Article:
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Bulk Loading of Data – Oracle

Posted in Uncategorized with tags on August 1, 2011 by DBAWork

The ORACLE SQL* Loader is a facility that allows you to populate database tables from flat files. To use this facility, you need to prepare (i) your flat file(s), and (ii) a control file that tells ORACLE how to “map” fields of the flat file to columns of an RDBMS table. Furthermore, the data can also be appended at the end of the control file, making the process much simpler. Most probably, you will prepare one control file for each table that you want to bulk load to. Notice that preparing the data is part of your assignment. There are no “tools” for this. You either create them from some C program (example) that generates the data and outputs it into a file, or if you are lucky, you might find a web page that already has the data that you need with minimal text processing

SQL*Loader is a bulk loader utility used for moving data from external files into the Oracle database. Its syntax is similar to that of the DB2 load utility, but comes with more options. SQL*Loader supports various load formats, selective loading, and multi-table loads.

SQL*Loader (sqlldr) is the utility to use for high performance data loads. The data can be loaded from any text file and inserted into the database.

A simple control file has the following form:

LOAD DATA
INFILE <dataFile>
APPEND INTO TABLE <tableName>
FIELDS TERMINATED BY '<separator>'
(<list of all attribute names to load>)
  • <dataFile> is the name of the data file. If you did not give a file name extension for <dataFile>, Oracle will assume the default extension “.dat“. Therefore, it is a good idea to name every data file with an extension, and specify the complete file name with the extension.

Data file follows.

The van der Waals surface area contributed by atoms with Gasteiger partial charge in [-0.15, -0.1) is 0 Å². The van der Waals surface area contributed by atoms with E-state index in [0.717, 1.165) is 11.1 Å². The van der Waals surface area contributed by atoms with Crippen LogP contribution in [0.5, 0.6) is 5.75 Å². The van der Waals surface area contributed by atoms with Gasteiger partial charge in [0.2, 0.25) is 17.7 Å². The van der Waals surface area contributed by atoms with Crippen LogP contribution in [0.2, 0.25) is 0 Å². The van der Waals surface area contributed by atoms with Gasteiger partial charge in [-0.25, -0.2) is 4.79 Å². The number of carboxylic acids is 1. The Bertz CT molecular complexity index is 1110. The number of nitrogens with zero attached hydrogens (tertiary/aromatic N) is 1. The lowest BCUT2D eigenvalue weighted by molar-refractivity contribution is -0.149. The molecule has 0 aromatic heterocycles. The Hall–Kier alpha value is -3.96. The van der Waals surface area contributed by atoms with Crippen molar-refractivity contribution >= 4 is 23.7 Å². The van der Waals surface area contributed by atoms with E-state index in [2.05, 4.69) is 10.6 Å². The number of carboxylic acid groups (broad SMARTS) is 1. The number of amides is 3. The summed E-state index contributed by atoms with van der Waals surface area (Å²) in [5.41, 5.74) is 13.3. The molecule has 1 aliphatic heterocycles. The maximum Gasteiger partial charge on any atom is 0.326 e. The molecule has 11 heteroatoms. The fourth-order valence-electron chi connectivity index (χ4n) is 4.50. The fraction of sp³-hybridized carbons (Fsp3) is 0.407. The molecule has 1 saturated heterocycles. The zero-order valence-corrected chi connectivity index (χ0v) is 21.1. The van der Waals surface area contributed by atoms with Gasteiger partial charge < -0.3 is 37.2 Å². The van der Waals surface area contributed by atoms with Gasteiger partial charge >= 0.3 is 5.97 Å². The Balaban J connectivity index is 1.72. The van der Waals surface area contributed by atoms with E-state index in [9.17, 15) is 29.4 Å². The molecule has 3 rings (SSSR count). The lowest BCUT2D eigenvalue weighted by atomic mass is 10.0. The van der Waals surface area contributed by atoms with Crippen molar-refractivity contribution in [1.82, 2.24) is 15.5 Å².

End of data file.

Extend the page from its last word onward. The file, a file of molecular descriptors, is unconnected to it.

• <tableName>is the name of the table to which data will be loaded. Of course, it should have been created already before the bulk load operation.
  • The optional keyword APPEND says that data will be appended to <tableName>. If APPENDis omitted, the table must be empty before the bulk load operation or else an error will occur.
  • <separator>specifies the field separator for your data file. This can be any string. It is a good idea to use a string that you know will never appear in the data, so the separator will not be confused with data fields.
  • Finally, list the names of attributes of <tableName> that are set by your data file, separated by commas and enclosed in parentheses. This list need not be the complete list of attributes in the actual schema of the table, nor must it be arranged in the same order as the attributes when the table was created — sqlldr will match attributes to by their names in the table schema. Any attributes unspecified in the list of attributes will be set to NULL.

As a concrete example, here are the contents of a control file test.ctl:

LOAD DATA INFILE test.dat INTO TABLE DBA_TEST FIELDS TERMINATED BY '|' (i, s)